Glibenclamide enhances neurogenesis and improves long-term functional recovery after transient focal cerebral ischemia.

Authors: Ortega, Francisco J  Jolkkonen, Jukka  Mahy, Nicole  Rodríguez, Manuel J 
Citation: Ortega FJ, etal., J Cereb Blood Flow Metab. 2013 Mar;33(3):356-64. doi: 10.1038/jcbfm.2012.166. Epub 2012 Nov 14.
Pubmed: (View Article at PubMed) PMID:23149556
DOI: Full-text: DOI:10.1038/jcbfm.2012.166

Glibenclamide is neuroprotective against cerebral ischemia in rats. We studied whether glibenclamide enhances long-term brain repair and improves behavioral recovery after stroke. Adult male Wistar rats were subjected to transient middle cerebral artery occlusion (MCAO) for 90¿minutes. A low dose of glibenclamide (total 0.6¿µg) was administered intravenously 6, 12, and 24¿hours after reperfusion. We assessed behavioral outcome during a 30-day follow-up and animals were perfused for histological evaluation. In vitro specific binding of glibenclamide to microglia increased after pro-inflammatory stimuli. In vivo glibenclamide was associated with increased migration of doublecortin-positive cells in the striatum toward the ischemic lesion 72¿hours after MCAO, and reactive microglia expressed sulfonylurea receptor 1 (SUR1) and Kir6.2 in the medial striatum. One month after MCAO, glibenclamide was also associated with increased number of NeuN-positive and 5-bromo-2-deoxyuridine-positive neurons in the cortex and hippocampus, and enhanced angiogenesis in the hippocampus. Consequently, glibenclamide-treated MCAO rats showed improved performance in the limb-placing test on postoperative days 22 to 29, and in the cylinder and water-maze test on postoperative day 29. Therefore, acute blockade of SUR1 by glibenclamide enhanced long-term brain repair in MCAO rats, which was associated with improved behavioral outcome.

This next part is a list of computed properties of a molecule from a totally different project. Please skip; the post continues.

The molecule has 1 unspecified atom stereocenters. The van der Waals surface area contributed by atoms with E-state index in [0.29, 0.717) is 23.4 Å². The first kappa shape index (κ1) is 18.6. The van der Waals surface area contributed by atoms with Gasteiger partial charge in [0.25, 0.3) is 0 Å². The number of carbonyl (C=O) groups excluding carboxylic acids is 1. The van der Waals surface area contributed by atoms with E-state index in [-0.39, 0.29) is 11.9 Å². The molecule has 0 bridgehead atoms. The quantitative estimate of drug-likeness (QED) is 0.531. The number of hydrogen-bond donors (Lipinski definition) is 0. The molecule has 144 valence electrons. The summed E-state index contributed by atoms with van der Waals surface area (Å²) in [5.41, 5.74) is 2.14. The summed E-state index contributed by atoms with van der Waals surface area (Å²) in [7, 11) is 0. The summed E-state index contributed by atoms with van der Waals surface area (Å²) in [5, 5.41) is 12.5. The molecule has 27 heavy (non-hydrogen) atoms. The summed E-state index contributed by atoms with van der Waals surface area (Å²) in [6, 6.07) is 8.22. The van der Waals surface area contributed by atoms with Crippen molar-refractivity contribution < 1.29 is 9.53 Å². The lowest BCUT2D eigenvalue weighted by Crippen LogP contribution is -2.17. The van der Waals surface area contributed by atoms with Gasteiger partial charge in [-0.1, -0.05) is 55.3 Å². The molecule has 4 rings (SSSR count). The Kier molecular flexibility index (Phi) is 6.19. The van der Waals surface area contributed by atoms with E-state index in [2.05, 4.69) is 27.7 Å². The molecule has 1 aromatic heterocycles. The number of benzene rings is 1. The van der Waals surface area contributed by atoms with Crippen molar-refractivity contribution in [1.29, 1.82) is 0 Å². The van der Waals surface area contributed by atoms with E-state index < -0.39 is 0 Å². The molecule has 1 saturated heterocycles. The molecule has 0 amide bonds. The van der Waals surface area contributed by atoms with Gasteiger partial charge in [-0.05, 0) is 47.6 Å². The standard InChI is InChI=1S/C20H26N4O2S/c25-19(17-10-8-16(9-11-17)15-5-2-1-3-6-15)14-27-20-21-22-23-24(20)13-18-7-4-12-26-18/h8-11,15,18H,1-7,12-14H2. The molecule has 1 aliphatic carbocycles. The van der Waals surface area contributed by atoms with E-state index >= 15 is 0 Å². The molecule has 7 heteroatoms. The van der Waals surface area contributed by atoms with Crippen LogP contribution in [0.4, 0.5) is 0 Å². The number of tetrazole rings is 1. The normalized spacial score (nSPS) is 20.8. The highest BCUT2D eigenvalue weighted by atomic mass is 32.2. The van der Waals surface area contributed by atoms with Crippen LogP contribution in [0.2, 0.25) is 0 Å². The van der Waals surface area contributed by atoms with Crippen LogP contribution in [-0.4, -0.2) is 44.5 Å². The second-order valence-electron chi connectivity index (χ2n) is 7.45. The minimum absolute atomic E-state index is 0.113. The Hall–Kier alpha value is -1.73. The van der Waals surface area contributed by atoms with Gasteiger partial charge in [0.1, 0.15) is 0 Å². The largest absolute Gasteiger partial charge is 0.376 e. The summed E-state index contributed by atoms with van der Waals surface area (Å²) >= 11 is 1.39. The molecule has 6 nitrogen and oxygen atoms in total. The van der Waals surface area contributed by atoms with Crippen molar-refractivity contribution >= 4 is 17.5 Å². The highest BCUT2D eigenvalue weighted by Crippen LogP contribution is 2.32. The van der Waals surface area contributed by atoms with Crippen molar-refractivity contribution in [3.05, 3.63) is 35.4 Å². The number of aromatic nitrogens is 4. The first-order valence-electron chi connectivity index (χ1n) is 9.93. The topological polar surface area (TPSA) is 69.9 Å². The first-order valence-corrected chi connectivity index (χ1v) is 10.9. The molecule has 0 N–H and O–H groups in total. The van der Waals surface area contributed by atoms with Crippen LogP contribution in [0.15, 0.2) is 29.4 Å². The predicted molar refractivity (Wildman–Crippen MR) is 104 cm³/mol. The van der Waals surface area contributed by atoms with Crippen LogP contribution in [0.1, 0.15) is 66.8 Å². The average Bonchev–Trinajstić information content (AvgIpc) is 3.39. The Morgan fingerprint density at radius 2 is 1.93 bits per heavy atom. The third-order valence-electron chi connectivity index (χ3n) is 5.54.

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CRRD ID: 12790979
Created: 2017-02-23
Species: All species
Last Modified: 2017-02-23
Status: ACTIVE


RGD is funded by grant HL64541 from the National Heart, Lung, and Blood Institute on behalf of the NIH.